The Persian Cat
The Persian Cat breed was first brought to Europe from the Ottoman Empire in the XVI century. Although originally the Persian cat was typically short-haired, the long hair version of today’s Persian was thought to have been developed from the Pallas cat strain.
As is commonly known, today’s Persian cat breed has an extremely long, thick coat. This cat’s legs seem to be short compared to its body size. Its head is wide and the ears are rounded and typically set far apart. It has beautiful large round-ish eyes and an extremely fore-shortened, flat-faced muzzle, making its face seem almost squashed.
This breed of cat can have any color or markings, including, tortoiseshell, blue, tabby or pointed. There are tipped varieties also which are known as Chinchilla. Point types are known as Himalayan in the U.S. and Colorpoint Persian in Europe.
If you own a Persian cat, typically these cats require a little extra effort in the way of pet care. Their fur is so long and dense that it is difficult for them to groom themselves properly. Their constant licking for self-grooming can lead to a problem with hairballs, therefore, it is up to the pet owner to provide regular grooming. These cats should be bathed regularly and brushed thoroughly every day. They also may be prone to ‘tearing’ which can cause stains around the eye area. A daily face-wash is recommended.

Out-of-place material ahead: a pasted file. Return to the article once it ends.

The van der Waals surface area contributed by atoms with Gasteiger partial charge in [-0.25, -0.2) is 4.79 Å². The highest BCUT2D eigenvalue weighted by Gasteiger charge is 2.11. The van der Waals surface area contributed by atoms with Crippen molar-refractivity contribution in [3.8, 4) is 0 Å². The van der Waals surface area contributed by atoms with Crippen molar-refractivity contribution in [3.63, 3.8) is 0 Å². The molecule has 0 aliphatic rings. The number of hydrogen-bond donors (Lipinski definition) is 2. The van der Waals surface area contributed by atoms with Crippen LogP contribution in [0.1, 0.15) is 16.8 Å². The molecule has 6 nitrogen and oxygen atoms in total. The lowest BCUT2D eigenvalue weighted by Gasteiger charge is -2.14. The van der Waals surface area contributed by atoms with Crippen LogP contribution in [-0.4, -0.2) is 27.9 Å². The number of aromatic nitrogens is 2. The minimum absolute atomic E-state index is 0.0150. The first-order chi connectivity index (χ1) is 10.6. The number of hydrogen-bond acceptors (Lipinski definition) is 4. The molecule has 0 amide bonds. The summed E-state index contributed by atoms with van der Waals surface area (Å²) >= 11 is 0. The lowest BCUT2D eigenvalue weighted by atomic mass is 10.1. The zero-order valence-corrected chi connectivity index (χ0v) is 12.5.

Also, Persians should have their eyes checked on a regular basis for possible eye problems. Their long hair should be kept back from their eyes as much as possible, as the long hair can irritate their eyes.
Although it is often thought that Persian cats may be more prone to respiratory diseases than some other cat breeds, this has not been proven to date. These cats are generally a hardy, healthy cat. This breed generally has a life span of approximately 10-18 years.
This cat breed is one of the most popular in the United States today and is known for its docile temperament. They are loving, calm animals that are not pushy in demanding your attention. They are also not a really vocal cat, meaning that they do not ‘meow’ a lot. They also tend to be very tolerant of other animals in the home, whether it be another cat or a dog. They make excellent family pets and they typically adapt very well to their environment. They are, however, more suited as an indoor pet, mainly due to their high maintenance of their coats.
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